A Review of Sounding Composition: Multimodal Pedagogies for Embodied Listening by Steph Ceraso

Shannon Kelly

A focus on practice—the action of sounding—is key to Steph Ceraso's (2018) approach because she resists totalizing ideas about listening. To begin, Ceraso defined multimodal listening in contradistinction to what she names "ear-ing," or more conventional ideas in which listening depends solely upon one's ears and paying attention to interpret audible content, or what might be named "active listening" (p. 6). Multimodal listening, however, is a "practice of attending to the sensory, contextual, and material aspects of a sonic event" (p. 6). Multimodal listening operates by way of dispersed attention and attuning various senses to the ways in which sound connects and interacts with multiple senses and surroundings. To illustrate a framework for multimodal listening, Ceraso explored the listening practices of deaf solo percussionist Dame Evelyn Glennie. In this example, Ceraso explained how Glennie experiences the feel of sound in material encounters with vibrations (p. 33), as well as visually experiencing sound in Glennie's performances as she connects the movement of her mallets to the sound being produced (e.g., playing something quietly by moving her mallets without touching the instrument, p. 34).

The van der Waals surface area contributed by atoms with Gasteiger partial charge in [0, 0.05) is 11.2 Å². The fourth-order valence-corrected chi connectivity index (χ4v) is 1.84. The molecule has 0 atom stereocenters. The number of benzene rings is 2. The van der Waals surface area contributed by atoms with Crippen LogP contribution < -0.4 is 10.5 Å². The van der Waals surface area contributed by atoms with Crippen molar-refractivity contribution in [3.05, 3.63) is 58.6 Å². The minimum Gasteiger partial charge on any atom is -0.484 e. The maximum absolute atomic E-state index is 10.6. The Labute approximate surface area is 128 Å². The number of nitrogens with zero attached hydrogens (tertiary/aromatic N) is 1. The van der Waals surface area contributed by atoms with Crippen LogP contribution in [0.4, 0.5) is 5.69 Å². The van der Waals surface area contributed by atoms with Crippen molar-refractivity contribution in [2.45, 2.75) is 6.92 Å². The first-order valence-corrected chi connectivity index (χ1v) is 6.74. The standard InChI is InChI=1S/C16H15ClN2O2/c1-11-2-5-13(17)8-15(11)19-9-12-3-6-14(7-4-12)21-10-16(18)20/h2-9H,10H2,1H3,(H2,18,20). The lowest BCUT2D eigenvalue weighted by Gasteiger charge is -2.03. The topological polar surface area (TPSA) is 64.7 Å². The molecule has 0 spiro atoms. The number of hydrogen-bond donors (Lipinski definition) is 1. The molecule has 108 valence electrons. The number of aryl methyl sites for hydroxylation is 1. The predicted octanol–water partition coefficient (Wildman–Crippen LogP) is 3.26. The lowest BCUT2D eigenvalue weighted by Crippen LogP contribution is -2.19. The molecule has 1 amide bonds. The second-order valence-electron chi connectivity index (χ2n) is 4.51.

Ceraso argued for practicing this multimodal listening framework regardless of where one falls on the hearing spectrum in order to experience expansive sonic experiences.

Similar to her multisensory focus, Ceraso also situated how she uses the term multimodal, which importantly for her does not separate modes or senses. Instead, multimodal elucidates how image, sound, and touch happen simultaneously via different senses. So, while multimodal can function to denote different modes, Ceraso employed the term in an ecological sense to demonstrate how senses work together in bodily acts such as listening (pp. 6–7). In pointing out the way that modes and senses can be separated, Ceraso also showed how some senses are privileged in dominant Western cultures, like sight. Thus, throughout the text, Ceraso argued for a more expansive, integrated approach to sensory experiences through multimodal listening pedagogies.